In the book, the author provides compelling new evidence, along with countless professionals, scientists, geologists, researchers, archeologists, anthropologists and divers, who have challenged the status quo of the Wisconsin Historical Society who have clung to their erroneous pronouncements about the fabled "Rock Lake Pyramids" in the first half of the twentieth century.

The Dragon in the Lake takes readers on a wild ride to the coastal waters of Honduras, Mexico, Canada, and the United States to explore one of North America's most enigmatic underwater archeological sites. Investigated and researched by many in the past, none have covered this underwater archeological mystery firsthand like Eschborn. "This exciting, educational ride may soon have some Wisconsin state institutions in turmoil due to the explosive nature of its findings and their potential impact to change the thinking on pre-Columbian migration and trade routes between present-day Mexico and Wisconsin," according to some authorities. ..cont'd

http://www.primezone.com/newsroom/?d=75199


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whistle Donating Member (1000+ posts) Send PM | Profile | Ignore Wed Apr-06-05 12:30 PM
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1. Very interesting....
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htuttle Donating Member (1000+ posts) Send PM | Profile | Ignore Wed Apr-06-05 12:32 PM
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2. I was just reading about this
I was surprised when I recently heard about it, since it's less than 50 miles from here.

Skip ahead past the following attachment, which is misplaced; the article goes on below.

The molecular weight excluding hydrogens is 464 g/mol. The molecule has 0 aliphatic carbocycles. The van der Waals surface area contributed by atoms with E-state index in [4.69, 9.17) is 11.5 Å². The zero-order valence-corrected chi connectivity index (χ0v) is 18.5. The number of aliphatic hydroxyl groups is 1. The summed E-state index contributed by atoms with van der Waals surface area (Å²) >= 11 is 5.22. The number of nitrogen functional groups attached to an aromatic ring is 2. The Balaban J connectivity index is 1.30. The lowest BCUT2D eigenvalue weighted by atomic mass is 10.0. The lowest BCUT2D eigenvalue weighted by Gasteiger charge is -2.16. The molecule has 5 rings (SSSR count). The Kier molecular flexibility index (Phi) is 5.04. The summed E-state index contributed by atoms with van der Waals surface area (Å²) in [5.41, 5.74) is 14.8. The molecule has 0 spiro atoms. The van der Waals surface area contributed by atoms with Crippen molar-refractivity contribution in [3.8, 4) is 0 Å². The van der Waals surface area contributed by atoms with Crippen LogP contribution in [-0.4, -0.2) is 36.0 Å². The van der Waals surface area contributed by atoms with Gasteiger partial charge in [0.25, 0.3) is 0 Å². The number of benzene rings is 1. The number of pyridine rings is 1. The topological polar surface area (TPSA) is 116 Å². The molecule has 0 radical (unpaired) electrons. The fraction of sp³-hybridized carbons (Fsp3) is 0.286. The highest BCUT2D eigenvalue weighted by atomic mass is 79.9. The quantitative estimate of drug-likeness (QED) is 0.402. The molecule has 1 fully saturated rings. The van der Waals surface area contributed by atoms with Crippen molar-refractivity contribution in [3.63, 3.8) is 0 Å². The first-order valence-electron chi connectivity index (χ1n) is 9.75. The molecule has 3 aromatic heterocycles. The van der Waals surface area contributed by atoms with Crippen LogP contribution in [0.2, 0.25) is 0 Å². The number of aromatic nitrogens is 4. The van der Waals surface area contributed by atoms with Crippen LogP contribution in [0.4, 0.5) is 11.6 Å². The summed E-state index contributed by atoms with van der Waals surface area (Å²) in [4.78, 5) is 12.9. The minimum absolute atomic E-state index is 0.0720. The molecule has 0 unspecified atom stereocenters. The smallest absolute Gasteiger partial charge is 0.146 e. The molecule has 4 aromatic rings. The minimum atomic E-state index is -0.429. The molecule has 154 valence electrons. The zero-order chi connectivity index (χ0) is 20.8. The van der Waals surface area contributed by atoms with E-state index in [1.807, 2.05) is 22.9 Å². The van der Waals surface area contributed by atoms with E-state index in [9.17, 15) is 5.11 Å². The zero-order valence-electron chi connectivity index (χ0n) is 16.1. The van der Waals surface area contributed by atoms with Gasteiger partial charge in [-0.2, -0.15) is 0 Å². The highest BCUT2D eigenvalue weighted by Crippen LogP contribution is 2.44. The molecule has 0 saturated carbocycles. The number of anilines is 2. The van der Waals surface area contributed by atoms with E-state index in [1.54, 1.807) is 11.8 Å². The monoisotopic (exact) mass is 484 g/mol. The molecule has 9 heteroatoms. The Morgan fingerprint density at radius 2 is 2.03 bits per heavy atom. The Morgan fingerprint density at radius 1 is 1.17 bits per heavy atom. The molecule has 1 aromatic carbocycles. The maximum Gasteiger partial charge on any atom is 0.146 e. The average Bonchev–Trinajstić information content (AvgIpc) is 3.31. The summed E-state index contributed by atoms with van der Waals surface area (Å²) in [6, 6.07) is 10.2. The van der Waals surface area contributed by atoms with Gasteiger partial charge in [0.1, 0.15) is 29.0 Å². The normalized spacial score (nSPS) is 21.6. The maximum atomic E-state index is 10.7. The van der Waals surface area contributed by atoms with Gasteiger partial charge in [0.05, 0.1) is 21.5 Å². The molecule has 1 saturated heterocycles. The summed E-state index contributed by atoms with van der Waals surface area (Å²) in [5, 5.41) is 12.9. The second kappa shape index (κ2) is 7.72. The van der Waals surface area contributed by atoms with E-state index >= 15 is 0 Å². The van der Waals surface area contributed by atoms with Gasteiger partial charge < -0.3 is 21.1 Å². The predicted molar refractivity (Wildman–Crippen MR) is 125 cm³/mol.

The theory I found most interesting is that they had something to do with 'Copper Age'/pre-Bronze Age copper mines. The theory goes on that it was the legends of these ancient copper mines that brought Mississipian/Mound-Builder culture up here to build their own copper mines, the remains of which are connected to the nearby Aztalan site.
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opihimoimoi Donating Member (1000+ posts) Send PM | Profile | Ignore Wed Apr-06-05 12:34 PM
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3. Its the Grave of some important dude or dudess....

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hunter Donating Member (1000+ posts) Send PM | Profile | Ignore Wed Apr-06-05 12:50 PM
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4. I've built small rock structures underwater.
It's fun. You float the rocks out on a raft, grab hold of one and let it pull you down to the bottom. It's much easier to move the rocks around underwater than in air, except you are limited by how long you can hold your breath.

I imagine a large number of divers could quickly build some pretty impressive structures. So could a few divers, over a long time.